William C. Hopkins, BSME 1967
Inducted in 2002
William Claude Hopkins was a native of Pikeville, Kentucky and a graduate of Pikeville High School. He received a Bachelor of Science degree in Mechanical Engineering from the University of Kentucky in 1967. During this time, he was a member of Tau Beta Pi, Pi Tau Sigma and Lances honor societies. He then pursued graduate studies at North Carolina State University where in 1972 he earned a Master of Science degree in Nuclear Engineering.
After receiving his M.S. degree, Mr. Hopkins joined the Bechtel Group, Inc., one the world’s largest engineering-construction firms, as an engineer in the Nuclear Engineering Department. This marked the beginning of a professional career spanning thirty years in the field of nuclear engineering. In 1976, Mr. Hopkins was promoted to senior engineer, where he led the shielding design for the containment and drywell buildings for the first Mark III BWR power plant for the Grand Gulf Nuclear Station project (Mississippi ).
In 1977, Mr. Hopkins was named a senior engineering specialist on the staff of the Mechanical/Nuclear Engineering Department of Bechtel Power Corporation. Over the next fifteen years, he became internationally recognized as an expert in radiation damage to materials. During this period, he was appointed Chairman of the American Nuclear Society (ANS) 6 Standards Working Group for Radiation Protection and Shielding. He performed the first of its kind skyshine analysis for the Indian Point 3 ( New York ) steam generator storage vaults using the MORSE Monte Carlo Code. He then went on to develop the first adjoint skyshine code for the Surry Independent Spent Fuel Storage Facility (Virginia).
Mr. Hopkins was an original member and technical adviser of Bechtel’s Three Mile Island Initial Planning Study Team, established shortly after the nuclear power plant’s accident in 1979. This team planned the decontamination and recovery of Three Mile Island ‘s Unit 2. He was a principal investigator for a U.S. Nuclear Regulatory Commission research study on Nuclear Plant Life with the Idaho National Engineering Laboratory.
In 1992, Mr. Hopkins was promoted to Principal Engineer II within Bechtel’s Mechanical/Nuclear Engineering Department. During this time he compiled an impressive list of accomplishments. He was the leader of a team of health physicists, geologists, and nuclear engineers who developed dose models for a License Termination Plan that supported the decontamination and decommissioning of the Connecticut Yankee Nuclear Power Station. He served on the Nuclear Energy Institute’s industrial task forces on reactor pressure vessel integrity and the use of Advanced Light Water Reactor source terms for current Light Water Reactors.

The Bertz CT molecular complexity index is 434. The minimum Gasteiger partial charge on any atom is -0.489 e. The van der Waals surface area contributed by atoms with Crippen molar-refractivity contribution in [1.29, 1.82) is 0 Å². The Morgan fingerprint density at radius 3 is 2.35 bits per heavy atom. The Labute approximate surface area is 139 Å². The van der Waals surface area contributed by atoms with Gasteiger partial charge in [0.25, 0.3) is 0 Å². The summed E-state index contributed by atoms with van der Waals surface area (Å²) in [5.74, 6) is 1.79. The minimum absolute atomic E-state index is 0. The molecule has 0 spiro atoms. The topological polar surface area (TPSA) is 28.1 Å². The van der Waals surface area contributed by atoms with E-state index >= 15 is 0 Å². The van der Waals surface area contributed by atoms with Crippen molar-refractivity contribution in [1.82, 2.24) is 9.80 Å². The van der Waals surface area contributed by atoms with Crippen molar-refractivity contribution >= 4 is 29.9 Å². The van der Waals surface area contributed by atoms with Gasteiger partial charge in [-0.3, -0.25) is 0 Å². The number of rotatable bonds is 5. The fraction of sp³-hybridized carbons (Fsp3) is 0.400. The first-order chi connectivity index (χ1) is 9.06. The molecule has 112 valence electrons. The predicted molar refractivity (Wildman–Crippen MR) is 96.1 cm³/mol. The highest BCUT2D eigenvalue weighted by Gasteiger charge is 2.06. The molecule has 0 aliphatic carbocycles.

He also served on a joint U.S. Department of Energy/Russian task force to examine nuclear replacement options for two Russian weapons production reactors. He served as the chairman of the Engineering Committee for Technical Excellence for Bechtel Group and as the Bechtel Power representative on the Bechtel Group’s Intellectual Property Panel.
In recognition of his many contributions to the field of nuclear engineering, Mr. Hopkins was elected a Bechtel Fellow in 1991. He was also a recipient of the American Nuclear Society’s Standards Award for 2000.
Mr. Hopkins retired from Bechtel in 2001, but continued his career as a consulting engineer. He served on the ANS Standards Steering Committee as well as chairman of the ANS 6 Working Group. He also served as deputy overall advisor for subcommittee SC2 (Radiation Protection) to the U.S. Nuclear Technical Advisory Group.
Mr. Hopkins held U.S. and foreign patents for work related to the integral reactor cavity shield/seal for nuclear power plants. He also authored numerous papers on nuclear engineering. He was a member of the American Nuclear Society, U.S. Nuclear Technical Advisory Group, American Society for Testing and Materials, American Society of Mechanical Engineers and was a registered Professional Engineer in Maryland .
He was particularly interested in introducing the field of engineering to a new generation of students. As such, he was the president of the board of directors of the Junior Engineering Technical Society, a national non-profit education organization that served the pre-college engineering community for over 50 years.
Mr. Hopkins died April 26, 2011. He is survived by his wife, the former Susan Brooks, and one daughter.